Kadeem Hardison is in for 'The Cassidy Kids'; plus, 'Poodle Dog Lounge,' 'Rescue Me,' 'Mexican Sunrise,' and more
Naming the Stars: Dwayne Wayne, ur, Kadeem Hardison (right), is in town to play a former child star who resists a reunion show in The Cassidy Kids, the Burnt Orange production now shooting locally. I wonder if this is the time to suggest A Different World reunion? The film's other two leads are Anne Ramsay (Six Feet Under's Jackie Feldman), and stand-up comedian/actor Judah Friedlander, who is perhaps best known as the hug guy in Dave Matthews' "Everyday" music video.
Raising the Sun: One of Tom Copeland's last acts before retiring as Texas Film Commission head was to rave about writer/director Rowdy Stovall and his indie film Mexican Sunrise, which shot at Austin Studios earlier this summer. When not practicing the acting craft, Houston native Stovall played football at Stephen F. Austin State University then spent a few years in Mexico teaching and surfing. His latter experience colors Sunrise, the story of a bachelor party across the border that turns deadly, leaving friends to choose who among them will die. Copeland left the Sunrise set inspired by what he saw. Apparently he wasn't alone; Stovall has been chosen to attend the Sundance Institute 20th Annual Independent Producers Conference this week.
Raining Dogs and Cats: Stacy Schoolfield's documentary "Rescue Me," which follows people who rescue homeless dogs, cats, and the occasional tiger, gets its premiere Saturday at 8:15pm at the Dallas Video Film Festival. After she learned that more than 20,000 animals are euthanized every year in Austin, Schoolfield volunteered to foster critters. The film follows her experiences and features an interview with governor wannabe Kinky Friedman, who founded the Utopia Animal Rescue Ranch in Medina. Schoolfield is also busy these days producing the Kat Candler-directed film jumping off bridges and planning another doc about Austin's homeless people.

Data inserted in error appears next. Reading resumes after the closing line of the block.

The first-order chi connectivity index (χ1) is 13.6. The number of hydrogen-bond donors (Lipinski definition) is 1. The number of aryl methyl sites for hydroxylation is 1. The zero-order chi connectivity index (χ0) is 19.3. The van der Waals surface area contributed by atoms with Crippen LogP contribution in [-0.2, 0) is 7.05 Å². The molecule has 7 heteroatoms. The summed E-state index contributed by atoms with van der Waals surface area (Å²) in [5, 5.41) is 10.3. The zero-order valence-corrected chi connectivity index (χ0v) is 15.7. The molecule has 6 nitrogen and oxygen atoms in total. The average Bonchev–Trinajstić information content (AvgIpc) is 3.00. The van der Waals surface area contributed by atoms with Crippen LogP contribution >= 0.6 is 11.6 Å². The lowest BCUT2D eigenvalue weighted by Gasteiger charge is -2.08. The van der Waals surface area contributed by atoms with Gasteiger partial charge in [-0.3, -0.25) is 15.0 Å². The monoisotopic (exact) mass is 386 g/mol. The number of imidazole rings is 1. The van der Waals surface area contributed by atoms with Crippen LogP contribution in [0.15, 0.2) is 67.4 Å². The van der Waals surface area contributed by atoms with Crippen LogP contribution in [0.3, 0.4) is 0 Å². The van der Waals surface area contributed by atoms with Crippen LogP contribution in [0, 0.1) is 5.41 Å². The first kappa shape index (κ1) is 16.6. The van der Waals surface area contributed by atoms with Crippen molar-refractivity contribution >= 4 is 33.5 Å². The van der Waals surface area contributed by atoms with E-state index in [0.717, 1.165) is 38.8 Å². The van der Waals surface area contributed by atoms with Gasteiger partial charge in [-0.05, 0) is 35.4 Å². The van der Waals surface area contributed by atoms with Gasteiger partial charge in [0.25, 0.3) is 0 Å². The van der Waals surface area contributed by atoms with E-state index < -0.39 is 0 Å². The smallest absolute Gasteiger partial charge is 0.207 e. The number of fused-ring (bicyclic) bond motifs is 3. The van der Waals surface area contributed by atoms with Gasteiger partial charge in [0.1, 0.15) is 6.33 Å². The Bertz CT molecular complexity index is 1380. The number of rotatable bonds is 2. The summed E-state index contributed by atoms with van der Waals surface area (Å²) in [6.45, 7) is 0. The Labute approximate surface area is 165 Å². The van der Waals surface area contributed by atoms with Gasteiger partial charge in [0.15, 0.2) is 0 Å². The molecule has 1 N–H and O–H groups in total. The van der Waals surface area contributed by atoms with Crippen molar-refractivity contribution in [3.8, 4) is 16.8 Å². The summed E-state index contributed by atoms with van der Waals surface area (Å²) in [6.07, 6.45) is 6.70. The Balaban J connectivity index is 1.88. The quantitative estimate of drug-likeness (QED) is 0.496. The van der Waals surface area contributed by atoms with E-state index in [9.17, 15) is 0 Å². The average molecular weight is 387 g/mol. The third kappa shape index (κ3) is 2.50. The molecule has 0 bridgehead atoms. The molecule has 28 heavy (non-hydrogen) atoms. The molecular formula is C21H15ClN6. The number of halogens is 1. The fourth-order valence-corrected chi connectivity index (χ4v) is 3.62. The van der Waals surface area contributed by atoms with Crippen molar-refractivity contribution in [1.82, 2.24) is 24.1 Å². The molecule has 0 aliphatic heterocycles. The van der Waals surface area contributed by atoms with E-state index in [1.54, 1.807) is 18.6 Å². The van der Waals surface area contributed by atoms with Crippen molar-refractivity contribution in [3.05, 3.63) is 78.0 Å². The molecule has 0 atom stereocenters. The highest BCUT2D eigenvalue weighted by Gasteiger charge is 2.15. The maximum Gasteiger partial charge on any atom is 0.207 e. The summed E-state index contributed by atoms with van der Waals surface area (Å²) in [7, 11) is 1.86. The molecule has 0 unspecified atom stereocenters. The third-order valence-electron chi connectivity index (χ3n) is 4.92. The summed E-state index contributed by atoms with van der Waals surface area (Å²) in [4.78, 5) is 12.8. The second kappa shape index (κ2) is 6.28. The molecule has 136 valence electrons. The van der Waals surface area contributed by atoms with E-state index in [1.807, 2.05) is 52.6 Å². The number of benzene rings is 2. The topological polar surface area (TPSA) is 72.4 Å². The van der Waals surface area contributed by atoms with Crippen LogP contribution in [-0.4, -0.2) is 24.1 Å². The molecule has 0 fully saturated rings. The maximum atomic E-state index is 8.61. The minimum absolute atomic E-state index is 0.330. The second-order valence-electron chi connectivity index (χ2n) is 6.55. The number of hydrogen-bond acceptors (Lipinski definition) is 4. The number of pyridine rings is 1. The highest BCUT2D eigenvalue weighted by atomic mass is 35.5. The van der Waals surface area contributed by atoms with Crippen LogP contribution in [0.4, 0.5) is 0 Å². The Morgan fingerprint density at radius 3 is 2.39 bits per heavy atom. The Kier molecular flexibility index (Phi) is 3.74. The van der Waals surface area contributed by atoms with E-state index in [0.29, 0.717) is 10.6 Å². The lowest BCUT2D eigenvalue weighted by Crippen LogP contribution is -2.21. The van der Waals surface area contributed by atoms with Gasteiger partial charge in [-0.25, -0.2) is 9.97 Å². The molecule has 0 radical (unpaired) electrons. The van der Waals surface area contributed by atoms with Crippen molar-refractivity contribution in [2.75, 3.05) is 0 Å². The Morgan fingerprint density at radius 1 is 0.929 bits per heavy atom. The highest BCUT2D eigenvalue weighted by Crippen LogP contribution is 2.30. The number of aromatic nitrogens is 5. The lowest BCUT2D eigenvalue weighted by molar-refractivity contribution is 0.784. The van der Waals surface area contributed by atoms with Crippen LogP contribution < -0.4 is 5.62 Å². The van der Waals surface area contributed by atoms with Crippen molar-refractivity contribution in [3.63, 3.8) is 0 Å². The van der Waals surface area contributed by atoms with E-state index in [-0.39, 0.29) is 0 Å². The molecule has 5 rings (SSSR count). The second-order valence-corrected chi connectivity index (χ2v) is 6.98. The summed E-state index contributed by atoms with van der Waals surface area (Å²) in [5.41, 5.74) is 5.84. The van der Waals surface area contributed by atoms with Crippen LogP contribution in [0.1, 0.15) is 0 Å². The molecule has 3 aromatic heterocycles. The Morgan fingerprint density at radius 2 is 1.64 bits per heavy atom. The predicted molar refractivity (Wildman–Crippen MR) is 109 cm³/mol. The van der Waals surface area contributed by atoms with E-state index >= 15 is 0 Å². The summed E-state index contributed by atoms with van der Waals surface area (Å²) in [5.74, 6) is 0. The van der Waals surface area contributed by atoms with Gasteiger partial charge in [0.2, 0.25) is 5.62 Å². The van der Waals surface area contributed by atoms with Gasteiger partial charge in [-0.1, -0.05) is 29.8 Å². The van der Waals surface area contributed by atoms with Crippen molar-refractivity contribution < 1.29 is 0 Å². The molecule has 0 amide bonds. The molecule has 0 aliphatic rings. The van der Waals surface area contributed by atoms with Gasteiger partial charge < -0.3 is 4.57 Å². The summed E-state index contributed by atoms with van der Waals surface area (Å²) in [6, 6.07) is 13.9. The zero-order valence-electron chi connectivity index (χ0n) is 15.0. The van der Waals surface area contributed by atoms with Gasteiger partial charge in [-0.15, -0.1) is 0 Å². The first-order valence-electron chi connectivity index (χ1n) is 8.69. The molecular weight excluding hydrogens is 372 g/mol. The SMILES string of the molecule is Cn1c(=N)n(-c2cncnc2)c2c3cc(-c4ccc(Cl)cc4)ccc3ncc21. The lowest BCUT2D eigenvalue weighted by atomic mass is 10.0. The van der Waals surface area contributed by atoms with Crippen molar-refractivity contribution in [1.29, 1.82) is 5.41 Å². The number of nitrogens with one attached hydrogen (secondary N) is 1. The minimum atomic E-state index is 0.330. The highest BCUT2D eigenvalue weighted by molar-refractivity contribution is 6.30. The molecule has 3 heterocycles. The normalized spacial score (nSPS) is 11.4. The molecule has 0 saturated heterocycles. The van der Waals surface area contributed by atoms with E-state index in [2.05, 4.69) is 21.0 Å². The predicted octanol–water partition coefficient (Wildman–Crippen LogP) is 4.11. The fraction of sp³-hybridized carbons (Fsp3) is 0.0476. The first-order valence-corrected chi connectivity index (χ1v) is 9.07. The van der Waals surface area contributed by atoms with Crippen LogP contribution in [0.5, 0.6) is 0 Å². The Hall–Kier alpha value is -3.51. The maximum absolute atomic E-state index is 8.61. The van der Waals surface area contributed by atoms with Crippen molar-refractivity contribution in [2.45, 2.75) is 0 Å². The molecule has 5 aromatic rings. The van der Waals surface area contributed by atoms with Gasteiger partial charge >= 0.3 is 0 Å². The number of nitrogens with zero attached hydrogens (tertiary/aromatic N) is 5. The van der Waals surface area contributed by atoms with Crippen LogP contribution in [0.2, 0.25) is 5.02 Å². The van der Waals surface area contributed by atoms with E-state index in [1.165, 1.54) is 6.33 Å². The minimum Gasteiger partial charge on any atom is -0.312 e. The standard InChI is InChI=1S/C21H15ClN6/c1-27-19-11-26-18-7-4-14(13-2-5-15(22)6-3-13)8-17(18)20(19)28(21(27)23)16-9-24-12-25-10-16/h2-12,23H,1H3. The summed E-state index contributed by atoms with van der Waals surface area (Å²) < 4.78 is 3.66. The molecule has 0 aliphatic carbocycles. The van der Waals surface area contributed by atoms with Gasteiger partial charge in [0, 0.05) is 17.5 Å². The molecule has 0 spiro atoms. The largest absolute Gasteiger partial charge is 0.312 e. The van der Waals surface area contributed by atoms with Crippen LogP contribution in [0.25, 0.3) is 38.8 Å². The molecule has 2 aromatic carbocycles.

Reshooting the Pooch: Poodle Dog Lounge, the television series pilot that takes place at the Burnet Road bar, had some reshoots this past weekend at Red's Scoot Inn and Tips Iron Works. Creator Bonnie Orr reports she has several production companies waiting to take a look when it's complete. Orr will serve as script supervisor for Mafioso, which is expected to shoot in Philadelphia later this month from her script. She's also completed an adaptation of David Marion Wilkinson's novel Oblivion's Altar about Cherokee chief Ridge Walker, and is adapting another Wilkinson book with the aid of the author and actor Todd Allen, an Austin High grad.
Releasing a Wolf: The Legend of Ghostwolf, shot at Willie Nelson's Western set, is out on DVD from Los Angeles-based Silver Nitrate. The story of a woman who's looking for treasure in Texas only to run into something gruesome is the brainchild of Shane Scottis, an auto mechanic who also dabbles in special effects work for films including The Alamo, Spy Kids, and Office Space. Scott Perry, who brought the world Teenage Catgirls in Heat, secured the distribution deal. The dynamic duo is working on a Western they hope to shoot hereabouts in the fall.
Praising an Indie Lion: OK, it's official. Kyle Henry is the "it" guy of Austin independent film. So sayeth Filmmaker Magazine, which lists him as one of the top 25 up-and-comers of independent film. Perhaps it's that his first feature, Room, played so strong at the Sundance Film Festival that it was chosen for a spot at the Cannes Film Festival. But maybe it's that the Austin resident believes in making films that challenge viewers. Also on the list are Neill Dela Llana and Ian Gamazon, whose Cavite was a SXSW Film festival award winner. John Pierson's UT advanced producing class worked as a group to push the film at the prompting of his wife, producer Janet Pierson, who was blown away by the thriller that includes only one actor.
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